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Google Adds Support for Close Variants of Keywords that Have the Same Meaning

Google Adds Support for Close Variants of Keywords that Have the Same Meaning

One of the challenges of SEO marketing is the number of words with similar meanings. Because you never know which term customers were going you, man

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One of the challenges of SEO marketing is the number of words with similar meanings. Because you never know which term customers were going you, many websites try to stuff their content with as many possible keyword variants they could list. A recent change from Google has made this tactic unnecessary. Website owners may soon find they appear in more search results since Google has added more support for close variants to its search engine.

Languages often have many words that have the same meaning. For example, a carbonated beverage could be called a “soda,” “soft drink,” or “pop,” depending on the individual and where they are from. The same thing can even happen when words have slightly different meanings but are used interchangeably. People may put their clothes away in a “wardrobe,” a “chest of drawers,” or a “dresser.”

In the past, website owners and SEO marketers needed to use all of these variations to ensure they would show up on a search for most searches. However, handling close variations in such a way often leads to awkward-sounding and less-engaging content. Over the next few weeks, Google plans to roll out expanded support for close variants that will make previous tactics unnecessary.

Google has offered support for close variants in the past but was limited to modified forms of the original word. For example, for a given keyword in a search query, Google would include the plural form, misspellings, various tenses, and compound words that contained the keyword. Once the plan is fully implemented, Google search results will include results that contain synonyms to the keyword.

Here’s an example Google gave when announcing the update, “Let’s say you’re a landscaper and use +lawn +mowing +service as your keyword. Previously, queries like “services to mow my lawn” or “lawn mowing and edging service” may have triggered your ads. Now, your ads can trigger when people search for things like “grass cutting and gardening services” or “rates for services that cut your grass.”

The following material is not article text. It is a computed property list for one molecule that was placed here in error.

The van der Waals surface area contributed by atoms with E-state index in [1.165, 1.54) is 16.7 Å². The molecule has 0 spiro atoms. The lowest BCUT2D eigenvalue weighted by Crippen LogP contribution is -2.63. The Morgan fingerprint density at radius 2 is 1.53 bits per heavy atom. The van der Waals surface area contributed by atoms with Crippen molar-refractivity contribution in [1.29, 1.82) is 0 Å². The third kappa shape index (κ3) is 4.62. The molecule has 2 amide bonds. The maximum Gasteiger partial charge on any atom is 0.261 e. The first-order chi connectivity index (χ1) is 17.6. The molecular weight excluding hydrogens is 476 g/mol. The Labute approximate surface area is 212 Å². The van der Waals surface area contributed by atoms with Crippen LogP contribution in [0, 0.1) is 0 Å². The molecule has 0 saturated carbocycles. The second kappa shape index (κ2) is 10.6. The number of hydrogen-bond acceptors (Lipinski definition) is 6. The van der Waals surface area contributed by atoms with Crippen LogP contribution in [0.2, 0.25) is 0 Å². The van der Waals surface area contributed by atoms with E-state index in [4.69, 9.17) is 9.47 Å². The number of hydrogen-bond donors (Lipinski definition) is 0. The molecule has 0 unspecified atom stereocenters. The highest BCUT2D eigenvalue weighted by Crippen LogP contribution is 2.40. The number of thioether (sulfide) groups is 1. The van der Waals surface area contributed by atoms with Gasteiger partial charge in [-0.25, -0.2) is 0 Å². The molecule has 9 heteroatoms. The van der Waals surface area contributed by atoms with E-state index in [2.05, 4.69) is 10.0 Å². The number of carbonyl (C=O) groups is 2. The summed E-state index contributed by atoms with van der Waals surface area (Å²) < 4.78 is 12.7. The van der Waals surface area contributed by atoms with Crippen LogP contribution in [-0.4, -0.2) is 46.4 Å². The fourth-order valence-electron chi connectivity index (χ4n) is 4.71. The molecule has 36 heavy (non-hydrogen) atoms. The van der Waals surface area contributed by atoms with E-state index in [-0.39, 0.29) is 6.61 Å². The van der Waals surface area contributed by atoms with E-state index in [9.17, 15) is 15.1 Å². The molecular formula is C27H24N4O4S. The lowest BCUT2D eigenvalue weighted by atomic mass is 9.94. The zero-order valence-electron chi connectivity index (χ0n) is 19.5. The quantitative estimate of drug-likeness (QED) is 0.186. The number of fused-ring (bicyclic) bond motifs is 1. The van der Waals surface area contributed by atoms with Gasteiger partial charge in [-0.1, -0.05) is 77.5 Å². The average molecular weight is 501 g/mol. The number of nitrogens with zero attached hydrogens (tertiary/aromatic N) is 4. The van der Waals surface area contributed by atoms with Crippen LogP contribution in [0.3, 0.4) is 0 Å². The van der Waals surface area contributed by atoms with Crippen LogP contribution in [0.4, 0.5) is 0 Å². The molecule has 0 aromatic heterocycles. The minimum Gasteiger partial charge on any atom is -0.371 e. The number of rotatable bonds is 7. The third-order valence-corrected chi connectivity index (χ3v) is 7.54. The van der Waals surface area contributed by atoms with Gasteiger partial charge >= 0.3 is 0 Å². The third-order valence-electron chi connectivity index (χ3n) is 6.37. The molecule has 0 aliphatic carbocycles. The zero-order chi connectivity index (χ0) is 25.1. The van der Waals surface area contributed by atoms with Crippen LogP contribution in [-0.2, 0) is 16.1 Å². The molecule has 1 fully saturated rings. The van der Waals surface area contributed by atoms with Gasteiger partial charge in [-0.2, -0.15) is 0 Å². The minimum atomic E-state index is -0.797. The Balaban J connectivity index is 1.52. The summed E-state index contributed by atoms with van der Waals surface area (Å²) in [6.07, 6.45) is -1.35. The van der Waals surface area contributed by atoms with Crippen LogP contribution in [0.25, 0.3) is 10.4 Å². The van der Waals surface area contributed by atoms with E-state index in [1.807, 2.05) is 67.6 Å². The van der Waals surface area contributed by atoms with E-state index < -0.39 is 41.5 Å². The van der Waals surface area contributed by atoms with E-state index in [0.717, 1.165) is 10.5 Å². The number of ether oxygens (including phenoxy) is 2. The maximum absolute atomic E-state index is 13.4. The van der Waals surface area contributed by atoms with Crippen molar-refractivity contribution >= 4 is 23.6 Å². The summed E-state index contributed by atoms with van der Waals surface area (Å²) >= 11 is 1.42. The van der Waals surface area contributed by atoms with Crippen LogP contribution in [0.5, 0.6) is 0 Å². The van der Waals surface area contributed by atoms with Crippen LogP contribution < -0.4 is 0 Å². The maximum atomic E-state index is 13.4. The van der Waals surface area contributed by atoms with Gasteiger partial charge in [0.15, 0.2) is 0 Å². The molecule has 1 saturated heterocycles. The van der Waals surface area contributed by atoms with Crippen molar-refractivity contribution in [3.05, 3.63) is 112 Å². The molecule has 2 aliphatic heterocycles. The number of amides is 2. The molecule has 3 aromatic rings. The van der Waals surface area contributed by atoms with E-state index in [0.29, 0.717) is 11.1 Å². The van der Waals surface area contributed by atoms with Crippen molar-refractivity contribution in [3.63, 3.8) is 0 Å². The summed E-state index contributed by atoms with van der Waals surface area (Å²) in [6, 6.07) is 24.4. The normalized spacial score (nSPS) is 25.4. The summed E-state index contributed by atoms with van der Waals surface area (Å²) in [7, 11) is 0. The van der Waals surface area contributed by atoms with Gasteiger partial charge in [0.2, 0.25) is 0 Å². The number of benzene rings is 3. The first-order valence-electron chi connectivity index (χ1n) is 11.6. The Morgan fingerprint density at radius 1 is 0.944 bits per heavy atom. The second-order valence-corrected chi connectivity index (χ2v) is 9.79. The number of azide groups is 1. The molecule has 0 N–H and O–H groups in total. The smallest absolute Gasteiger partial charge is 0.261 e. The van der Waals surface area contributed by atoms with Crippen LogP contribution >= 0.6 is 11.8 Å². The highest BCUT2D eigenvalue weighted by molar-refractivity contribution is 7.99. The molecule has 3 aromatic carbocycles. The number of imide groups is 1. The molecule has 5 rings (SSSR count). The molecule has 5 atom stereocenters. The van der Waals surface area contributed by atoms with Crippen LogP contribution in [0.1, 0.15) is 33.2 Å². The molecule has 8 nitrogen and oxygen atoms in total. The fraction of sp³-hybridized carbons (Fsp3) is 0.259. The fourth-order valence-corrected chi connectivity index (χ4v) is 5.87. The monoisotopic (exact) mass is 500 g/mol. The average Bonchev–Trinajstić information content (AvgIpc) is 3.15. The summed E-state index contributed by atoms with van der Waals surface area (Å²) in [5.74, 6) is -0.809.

The additional support for keyword variation is a fantastic improvement. According to Google, 15 percent of the searches they see every day are new. By using close variations that include synonyms, sites can remain relevant, even as the way people search for things changes.

This change is great news for website owners who to appear in more searches on Google. Not only will sites appear in searches where they have the exact keywords, but the sites will also show on search engine result pages when their targeted keyword is a close variant of what someone else is searching for.

Without making any adjustments to their site or its content, website owners will see a rise in their traffic and average search position. However, it may not hurt to rewrite some of the content on the site as these changes are implemented. Businesses can focus more on writing engaging copy, instead of trying to account for every possible keyword variation.

According to Google, “On average, we expect advertisers using broad match modifier and phrase match keywords to see 3-4% more clicks and conversions on these keywords. And of those new clicks, 85% are expected to be net new on average-;meaning they’re not covered by your existing keywords.”

The opinions expressed here by Inc.com columnists are their own, not those of Inc.com.

This article is from Inc.com

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